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Gloria Steinem Fotografia
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Gloria Steinem

Data urodzenia: 25. Marzec 1934
Natępne imiona:ਗਲੋਰੀਆ ਸਟੀਨਮ,قلوریا استاینم

Reklama

Gloria Marie Steinem – amerykańska feministka, dziennikarka, założycielka feministycznego magazynu Ms. Autorka artykułu „After Black Power, Women’s Liberation”. Pracowała dla CIA jako szpieg.

Steinem urodziła się w 1934 roku w stanie Ohio. Jej matka pochodziła z rodziny szkocko-niemieckiej, a ojciec był niemiecko-polskim Żydem. Gdy Steinem miała 10 lat, rodzice rozwiedli się. Po studiach wyjechała na dwa lata na stypendium do Indii, a później, w Stanach, pracowała w Niezależnym Ośrodku Badań, instytucji państwowej, która realizowała zlecenia m.in. CIA. Od początku lat 60. Steinem zaczęła zajmować się dziennikarstwem i na tym polu od razu odniosła sukces. Jeszcze przed książką Betty Friedan „Mistyka kobiecości” napisała cykl artykułów o tym, co przeszkadza kobietom godzić pracę zawodową z życiem domowym. Redaktorzy pism, z którymi współpracowała, nie od razu zaakceptowali jej proemancypacyjne, feministyczne nastawienie. Rozgłos przyniósł jej artykuł o pracy „króliczków” z klubów Playboya. Żeby napisać go kompetentnie, Steinem zatrudniła się w jednym z takich klubów. Było to w 1963 roku. Dwadzieścia lat później na podstawie jej historii powstał film.

Równolegle do swojej kariery dziennikarskiej Gloria Steinem angażowała się w powstający wówczas ruch feministyczny. Szybko stała się jedną z najbardziej rozpoznawalnych twarzy tego ruchu. Razem z Betty Friedan i Bellą Abcug poprowadziła w 1970 roku w Nowym Jorku ogromny, ogólnokrajowy marsz kobiet na rzecz równości.

Powstanie pisma „Ms.” połączyło obie pasje Steinem: dziennikarstwo i feminizm. Była jedną z założycielek najbardziej znanego pisma feministycznego w Stanach. Po raz pierwszy pismo to ukazało się w 1972 roku jako specjalne wydanie „New York Magazine”. Świetnie się sprzedało i w krótkim czasie zaprenumerowało je 26 tysięcy osób. Steinem pisała do „Ms.” do 1987 roku, do czasu, gdy pismo zmieniło wydawców. Ponownie związała się z pismem w 2001 roku, gdy wydawanie pisma przejęła współzałożona przez nią Fundacja Feministycznej Większości.

Gloria Steinem jest nadal aktywną uczestniczką ruchu feministycznego i komentatorką bieżących wydarzeń. Napisano już dwie jej biografie, powstał film o jej życiu.

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Cytaty Gloria Steinem

„Regarding the idea that the women’s movement is white and middle class — a fair share of the country is white and middle class.“

— Gloria Steinem
Context: Regarding the idea that the women’s movement is white and middle class — a fair share of the country is white and middle class. And certainly, there are racist white women. Certainly, there are sexist black men. All those things are true. But the other thing that’s never said is that black women are much more likely to support feminist issues than white women. It makes sense because they’re much more likely to be on the paid labor force than white women. And if you’ve experienced discrimination for one reason, you’re probably more likely to recognize it for another reason.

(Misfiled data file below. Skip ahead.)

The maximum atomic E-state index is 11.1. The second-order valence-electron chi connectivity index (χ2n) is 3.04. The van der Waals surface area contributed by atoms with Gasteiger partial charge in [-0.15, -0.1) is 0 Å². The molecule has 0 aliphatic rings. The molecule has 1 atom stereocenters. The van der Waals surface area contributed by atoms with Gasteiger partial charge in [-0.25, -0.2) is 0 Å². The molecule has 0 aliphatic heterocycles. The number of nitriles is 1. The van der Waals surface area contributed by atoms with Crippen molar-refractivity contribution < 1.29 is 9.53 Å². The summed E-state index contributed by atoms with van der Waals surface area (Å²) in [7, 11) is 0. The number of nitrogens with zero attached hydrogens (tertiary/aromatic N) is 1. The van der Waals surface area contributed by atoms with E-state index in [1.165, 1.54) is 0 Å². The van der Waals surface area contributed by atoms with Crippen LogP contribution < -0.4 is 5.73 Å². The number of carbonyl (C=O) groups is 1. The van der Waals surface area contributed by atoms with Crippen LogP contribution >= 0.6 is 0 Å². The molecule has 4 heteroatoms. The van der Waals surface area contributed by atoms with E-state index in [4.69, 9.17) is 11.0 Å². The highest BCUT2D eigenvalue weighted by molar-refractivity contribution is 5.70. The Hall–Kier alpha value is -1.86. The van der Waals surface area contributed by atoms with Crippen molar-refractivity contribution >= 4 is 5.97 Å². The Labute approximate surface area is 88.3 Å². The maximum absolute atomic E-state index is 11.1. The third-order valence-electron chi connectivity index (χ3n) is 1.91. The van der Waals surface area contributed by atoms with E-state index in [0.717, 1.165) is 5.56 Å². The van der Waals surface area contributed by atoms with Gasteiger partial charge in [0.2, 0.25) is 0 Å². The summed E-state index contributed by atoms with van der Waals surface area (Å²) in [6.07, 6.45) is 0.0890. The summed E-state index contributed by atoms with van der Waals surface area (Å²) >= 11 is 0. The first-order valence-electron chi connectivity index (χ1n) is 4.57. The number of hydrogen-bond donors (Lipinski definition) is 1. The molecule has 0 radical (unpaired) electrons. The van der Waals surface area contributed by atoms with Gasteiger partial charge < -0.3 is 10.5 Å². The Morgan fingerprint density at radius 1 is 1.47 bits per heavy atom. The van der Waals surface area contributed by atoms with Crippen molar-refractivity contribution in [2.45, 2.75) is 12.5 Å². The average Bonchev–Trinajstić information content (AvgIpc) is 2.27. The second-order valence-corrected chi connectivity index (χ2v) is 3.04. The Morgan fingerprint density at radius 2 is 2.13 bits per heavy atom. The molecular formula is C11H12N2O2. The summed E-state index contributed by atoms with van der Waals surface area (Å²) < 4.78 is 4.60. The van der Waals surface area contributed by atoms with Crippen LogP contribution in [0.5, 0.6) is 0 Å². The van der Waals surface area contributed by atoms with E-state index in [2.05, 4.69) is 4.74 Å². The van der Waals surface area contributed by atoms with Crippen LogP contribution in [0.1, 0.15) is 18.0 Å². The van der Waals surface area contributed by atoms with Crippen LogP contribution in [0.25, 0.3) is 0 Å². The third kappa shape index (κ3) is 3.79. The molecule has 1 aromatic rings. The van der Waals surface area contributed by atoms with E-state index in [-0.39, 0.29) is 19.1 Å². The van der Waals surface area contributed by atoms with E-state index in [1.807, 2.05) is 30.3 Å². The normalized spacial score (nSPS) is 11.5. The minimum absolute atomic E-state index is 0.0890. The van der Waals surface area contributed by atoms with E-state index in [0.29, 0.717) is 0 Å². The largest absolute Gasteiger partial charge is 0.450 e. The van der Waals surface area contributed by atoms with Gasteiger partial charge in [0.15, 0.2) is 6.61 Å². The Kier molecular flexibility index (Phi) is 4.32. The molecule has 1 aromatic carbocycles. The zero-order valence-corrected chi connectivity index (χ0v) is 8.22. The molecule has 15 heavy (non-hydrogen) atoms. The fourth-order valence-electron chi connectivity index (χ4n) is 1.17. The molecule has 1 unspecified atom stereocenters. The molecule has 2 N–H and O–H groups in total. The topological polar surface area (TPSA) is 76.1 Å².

„It’s about rejecting a god who looks like the ruling class.“

— Gloria Steinem
Context: If it were up to me, I would not define myself by the absence of something; "theist" is a believer, so with "atheist" you’re defining yourself by the absence of something. I think human beings work on yes, not on no. … humanist is a great term. …except that humanism sometimes is not seen as inclusive of spirituality. To me, spirituality is the opposite of religion. It’s the belief that all living things share some value. So I would include the word spiritual just because it feels more inclusive to me. Native Americans do this when they offer thanks to Mother Earth and praise the interconnectedness of “the two-legged and the four, the feathered and the clawed,” and so on. It’s lovely. … because it’s not about not believing. It’s about rejecting a god who looks like the ruling class.

Reklama

„I think most social justice movements take the words that are used against them and make them good words.“

— Gloria Steinem
Context: I think most social justice movements take the words that are used against them and make them good words. That’s partly how “black” came back into usage. Before we said “colored person,” or “Negro.” Then came “Black Power,” “Black Pride,” and “Black Is Beautiful” to make it a good word. "Witch" was another word I remember reclaiming in the 1970s. There was a group called Women’s International Terrorist Conspiracy from Hell (WITCH). They all went down to Wall Street and hexed it. And Wall Street fell five points the next day; it was quite amazing! “Queer” and “gay” are other examples. … I think we all have the power to name ourselves. I try to call people what it is they wish to be called. But we can take the sting out of epithets and bad words by using them. Actually, I had done that earlier with “slut” because when I went back to Toledo, Ohio, which is where I was in high school and junior high school, I was on a radio show with a bunch of women. A man called up and called me “a slut from East Toledo,” which is doubly insulting because East Toledo is the wrong side of town. I thought, when I’d lived here I would have been devastated by this. But by this time I thought, you know, that’s a pretty good thing to be. I’m putting it on my tombstone: "Here lies the slut from East Toledo."

„Logic has nothing to do with oppression.“

— Gloria Steinem
Context: As the little boy said when asked if he wanted to be a lawyer like his mother, "Oh no, that's women's work." Logic has nothing to do with oppression. Outrageous Acts and Everyday Rebellions (1983), p. 367

„We are talking about a society in which there will be no roles other than those chosen, or those earned. We are really talking about humanism.“

— Gloria Steinem
Context: This is no simple reform. It really is a revolution. Sex and race, because they are easy, visible differences, have been the primary ways of organizing human beings into superior and inferior groups, and into the cheap labor on which this system still depends. We are talking about a society in which there will be no roles other than those chosen, or those earned. We are really talking about humanism. "Address to the Women of America" (10 July 1971)